Orion, the hunter, puts on a brilliant prime-time show at this time of year. The constellation is in full view, low in the east, soon after the sky gets good and dark.
To find it, look for a short line of three fairly bright stars standing straight up in the east. That's Orion's Belt. The constellation's two brightest stars line up to the left and right of the belt, roughly parallel to the horizon as they rise. The star to the left is Betelgeuse, while the one on the right is Rigel.
Both stars are supergiants. Betelgeuse is an orange supergiant, while Rigel is a blue supergiant, which means that Rigel's surface is much hotter. Both stars are larger and heavier than the Sun. As a result, they "burn" their nuclear fuel at prodigious rates, so they produce tremendous amounts of energy. That makes them very bright. In fact, both are among the dozen brightest stars in the night sky.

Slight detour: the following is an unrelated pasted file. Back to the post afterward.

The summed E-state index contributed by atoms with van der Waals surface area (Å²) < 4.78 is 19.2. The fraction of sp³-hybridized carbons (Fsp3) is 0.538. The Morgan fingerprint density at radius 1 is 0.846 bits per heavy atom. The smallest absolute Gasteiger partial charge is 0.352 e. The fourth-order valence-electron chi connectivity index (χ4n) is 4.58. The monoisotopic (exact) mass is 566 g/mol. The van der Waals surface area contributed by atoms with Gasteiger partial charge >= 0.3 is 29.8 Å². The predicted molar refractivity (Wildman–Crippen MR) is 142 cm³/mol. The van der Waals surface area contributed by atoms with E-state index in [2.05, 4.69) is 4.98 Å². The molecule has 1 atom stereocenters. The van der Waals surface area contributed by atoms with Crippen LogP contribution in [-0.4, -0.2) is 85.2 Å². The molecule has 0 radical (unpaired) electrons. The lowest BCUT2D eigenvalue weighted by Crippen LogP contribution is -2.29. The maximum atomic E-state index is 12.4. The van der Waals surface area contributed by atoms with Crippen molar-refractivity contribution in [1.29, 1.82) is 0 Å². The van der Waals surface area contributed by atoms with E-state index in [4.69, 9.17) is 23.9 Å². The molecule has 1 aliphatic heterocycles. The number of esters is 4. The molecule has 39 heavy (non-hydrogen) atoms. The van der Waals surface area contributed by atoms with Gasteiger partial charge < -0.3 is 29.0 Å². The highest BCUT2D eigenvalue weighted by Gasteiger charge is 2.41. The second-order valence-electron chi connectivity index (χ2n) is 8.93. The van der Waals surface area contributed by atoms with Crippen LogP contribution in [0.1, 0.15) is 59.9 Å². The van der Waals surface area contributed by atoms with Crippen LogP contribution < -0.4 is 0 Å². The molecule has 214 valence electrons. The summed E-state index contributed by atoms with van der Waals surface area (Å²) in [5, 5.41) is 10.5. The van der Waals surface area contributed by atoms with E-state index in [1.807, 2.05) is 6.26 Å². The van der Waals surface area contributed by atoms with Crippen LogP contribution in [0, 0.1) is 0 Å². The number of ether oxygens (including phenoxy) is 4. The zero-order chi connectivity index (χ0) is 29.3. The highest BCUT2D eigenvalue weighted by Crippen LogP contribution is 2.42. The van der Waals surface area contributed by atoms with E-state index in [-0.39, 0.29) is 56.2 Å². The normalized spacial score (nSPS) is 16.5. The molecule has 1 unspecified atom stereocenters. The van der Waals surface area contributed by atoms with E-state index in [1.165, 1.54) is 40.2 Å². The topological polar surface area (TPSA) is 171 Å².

But this flashiness carries a big price. Since Rigel and Betelgeuse consume their nuclear fuel so quickly, they'll live fairly short lives -- in the millions of years, versus billions of years for our smaller, more sedate Sun. And both stars will end their lives with titanic explosions. For a few days or weeks, each of these exploding stars will outshine all the other stars in the galaxy combined.
In the meantime, look for these and the other stars of Orion beginning in early evening, and climbing high across the south during the night.
Script by Damond Benningfield, Copyright 2004, 2010
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